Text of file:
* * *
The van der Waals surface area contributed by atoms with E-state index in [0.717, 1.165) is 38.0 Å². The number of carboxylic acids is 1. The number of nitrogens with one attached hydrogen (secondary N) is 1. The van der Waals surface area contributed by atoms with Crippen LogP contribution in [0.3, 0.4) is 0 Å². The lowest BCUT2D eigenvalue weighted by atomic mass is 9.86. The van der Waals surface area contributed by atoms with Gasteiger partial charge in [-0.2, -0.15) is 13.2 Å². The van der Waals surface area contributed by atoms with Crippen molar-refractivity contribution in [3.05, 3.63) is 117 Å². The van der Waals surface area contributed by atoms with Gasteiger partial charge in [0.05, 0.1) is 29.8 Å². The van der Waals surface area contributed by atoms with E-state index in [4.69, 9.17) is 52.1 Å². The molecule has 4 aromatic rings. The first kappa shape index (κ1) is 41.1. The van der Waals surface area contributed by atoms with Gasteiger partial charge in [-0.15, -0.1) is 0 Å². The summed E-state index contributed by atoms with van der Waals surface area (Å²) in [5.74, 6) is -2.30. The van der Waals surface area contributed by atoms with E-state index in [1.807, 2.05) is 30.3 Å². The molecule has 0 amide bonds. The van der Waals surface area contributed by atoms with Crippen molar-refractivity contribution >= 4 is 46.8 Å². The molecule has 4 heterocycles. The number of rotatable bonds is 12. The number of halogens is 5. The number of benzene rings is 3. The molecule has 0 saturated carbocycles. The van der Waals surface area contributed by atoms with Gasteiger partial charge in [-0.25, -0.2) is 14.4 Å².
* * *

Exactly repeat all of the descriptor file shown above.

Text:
The van der Waals surface area contributed by atoms with E-state index in [0.717, 1.165) is 38.0 Å². The number of carboxylic acids is 1. The number of nitrogens with one attached hydrogen (secondary N) is 1. The van der Waals surface area contributed by atoms with Crippen LogP contribution in [0.3, 0.4) is 0 Å². The lowest BCUT2D eigenvalue weighted by atomic mass is 9.86. The van der Waals surface area contributed by atoms with Gasteiger partial charge in [-0.2, -0.15) is 13.2 Å². The van der Waals surface area contributed by atoms with Crippen molar-refractivity contribution in [3.05, 3.63) is 117 Å². The van der Waals surface area contributed by atoms with Gasteiger partial charge in [0.05, 0.1) is 29.8 Å². The van der Waals surface area contributed by atoms with E-state index in [4.69, 9.17) is 52.1 Å². The molecule has 4 aromatic rings. The first kappa shape index (κ1) is 41.1. The van der Waals surface area contributed by atoms with Gasteiger partial charge in [-0.15, -0.1) is 0 Å². The summed E-state index contributed by atoms with van der Waals surface area (Å²) in [5.74, 6) is -2.30. The van der Waals surface area contributed by atoms with E-state index in [1.807, 2.05) is 30.3 Å². The molecule has 0 amide bonds. The van der Waals surface area contributed by atoms with Crippen molar-refractivity contribution >= 4 is 46.8 Å². The molecule has 4 heterocycles. The number of rotatable bonds is 12. The number of halogens is 5. The number of benzene rings is 3. The molecule has 0 saturated carbocycles. The van der Waals surface area contributed by atoms with Gasteiger partial charge in [-0.25, -0.2) is 14.4 Å².